"We've planted the flag, I think, in Chattanooga," said Large.

Large, Alling and Davis founded Access America in 2002 and turned it over the course of a decade into a $500 million-a-year company before selling it to Chicago-based Coyote Logistics, which in turn was bought by UPS last year.

Access America is only the latest national transportation logistics company to call Chattanooga home. The city's logistics heritage dates back half a century to Southwest Motor Freight and Clyde Fuller, pioneer of long-haul trucking, as well as Fuller's son Max Fuller, who founded trucking firm U.S. Xpress here, and Fuller's step-son David Parker, who founded trucking firm Covenant Transport.

U.S. Xpress and Covenant today are two of the largest trucking companies in the country. Chattanooga is also home to McKee Foods, and its fleet of trucks, Southern Champion Tray, and its fleet as well as manufacturing and warehousing giant Kenco Logistics, among others.

It's this heritage that lends credibility to Chattanooga as a legitimate logistics pioneer, Lamp Post officials said Monday. But the presence of logistics giants here also means there is a pipeline of institutional knowledge and experience to tap.

"I think the legacy of Chattanooga really helped us," said Large.

Santosh Sankar, director of Dynamo, a logistics accelerator program, said the new accelerator — which will be led by Large, Alling and Davis, as well as former Techsters managing director Jon Bradford — expects to receive as many as 500 applications for the available 10 spots. He said the Dynamo team is also reaching out to known logistics teams across the country in an effort to bring in the best and top industry talent.

Teams will receive a stipend, and help finding housing in Chattanooga. At least one founder per team is required to be in Chattanooga for the duration of the three-month accelerator program. Accelerator stipends are negotiable.

The program differs from past Lamp Post and Lamp Post-associated accelerator programs in that its focus is narrow, focused on logistics, but its recruiting pool is national, and even global.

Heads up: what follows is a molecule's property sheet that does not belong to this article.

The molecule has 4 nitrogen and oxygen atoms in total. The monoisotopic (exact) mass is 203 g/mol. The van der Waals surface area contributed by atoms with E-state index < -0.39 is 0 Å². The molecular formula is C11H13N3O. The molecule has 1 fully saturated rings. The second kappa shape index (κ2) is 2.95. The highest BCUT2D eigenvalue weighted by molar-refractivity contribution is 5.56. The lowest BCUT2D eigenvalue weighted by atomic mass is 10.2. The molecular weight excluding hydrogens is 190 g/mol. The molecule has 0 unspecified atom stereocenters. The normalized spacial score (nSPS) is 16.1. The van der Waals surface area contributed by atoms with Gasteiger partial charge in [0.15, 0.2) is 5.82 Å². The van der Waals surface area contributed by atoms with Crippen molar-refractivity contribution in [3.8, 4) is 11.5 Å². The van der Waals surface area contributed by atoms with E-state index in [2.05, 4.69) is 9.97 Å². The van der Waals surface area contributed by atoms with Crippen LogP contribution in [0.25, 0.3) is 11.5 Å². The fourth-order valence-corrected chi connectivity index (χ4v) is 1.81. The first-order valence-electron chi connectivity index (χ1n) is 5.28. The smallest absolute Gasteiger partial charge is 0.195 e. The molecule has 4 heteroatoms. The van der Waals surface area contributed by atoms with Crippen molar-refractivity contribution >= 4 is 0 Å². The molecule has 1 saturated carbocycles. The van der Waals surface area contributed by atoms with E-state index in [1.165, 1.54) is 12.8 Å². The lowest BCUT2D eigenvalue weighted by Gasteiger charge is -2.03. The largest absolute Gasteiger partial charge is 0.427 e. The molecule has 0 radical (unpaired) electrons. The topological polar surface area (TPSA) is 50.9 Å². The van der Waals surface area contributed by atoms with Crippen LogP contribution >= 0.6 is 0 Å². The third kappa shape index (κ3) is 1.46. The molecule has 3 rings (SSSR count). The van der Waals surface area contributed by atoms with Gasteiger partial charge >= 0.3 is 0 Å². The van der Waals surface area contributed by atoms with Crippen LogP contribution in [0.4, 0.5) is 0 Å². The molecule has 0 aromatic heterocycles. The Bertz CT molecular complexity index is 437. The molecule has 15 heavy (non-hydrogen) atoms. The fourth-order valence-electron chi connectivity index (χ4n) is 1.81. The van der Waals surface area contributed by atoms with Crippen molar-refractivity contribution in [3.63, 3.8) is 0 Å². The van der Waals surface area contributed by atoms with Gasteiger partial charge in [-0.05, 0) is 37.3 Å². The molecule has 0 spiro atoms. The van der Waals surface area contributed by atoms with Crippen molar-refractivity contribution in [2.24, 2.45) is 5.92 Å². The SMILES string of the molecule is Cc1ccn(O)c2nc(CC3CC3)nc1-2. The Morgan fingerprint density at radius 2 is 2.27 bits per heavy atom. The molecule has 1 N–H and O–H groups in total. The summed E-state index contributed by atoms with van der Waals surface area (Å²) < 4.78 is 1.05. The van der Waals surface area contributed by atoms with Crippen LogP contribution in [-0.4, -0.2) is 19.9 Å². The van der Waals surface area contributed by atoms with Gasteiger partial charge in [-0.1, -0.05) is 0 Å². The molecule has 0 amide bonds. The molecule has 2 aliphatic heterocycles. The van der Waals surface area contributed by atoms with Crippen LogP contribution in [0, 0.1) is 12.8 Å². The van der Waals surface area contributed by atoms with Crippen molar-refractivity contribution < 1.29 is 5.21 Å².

The goal is to develop disruptive logistics innovations here to help along the mature logistics industry, which by-and-large has been reluctant to adopt new technologies.

"We don't know where the next big, disruptive force is going to come from," said Sankar.

But the goal is also to bring top industry talent to town, and hopefully keep them here, which is where the new, first-of-its-kind Lamp Post $12 million fund comes into play. Logistics innovators might be overshadowed in other tech circles, said Wamp on Monday, which is one reason to allow them come here and specialize and be the focus of intentional investment.

Some top-performing teams will be selected for investment following the accelerator program, after a demo day in October.

Wamp said between now and then, he will be raising funds regionally. He's a principal in the fund, and said it will not be taking any local, state or federal money.

The new fund is not to be confused with the actual accelerator program, which relies on separate funding for participants. The Dynamo fund will be managed by a new, venture arm of Lamp Post Group, called Lamp Post Ventures. Large, Alling and Davis are general partners at Lamp Post Ventures.

Dynamo is taking applications from any logistics- centered business in any stage of development for the summer accelerator program, and interested parties can apply at hellodynamo.com/dynamo-accelerator through May 8.

Contact staff writer Alex Green at agreen@timesfreepress.com or 423-757-6480.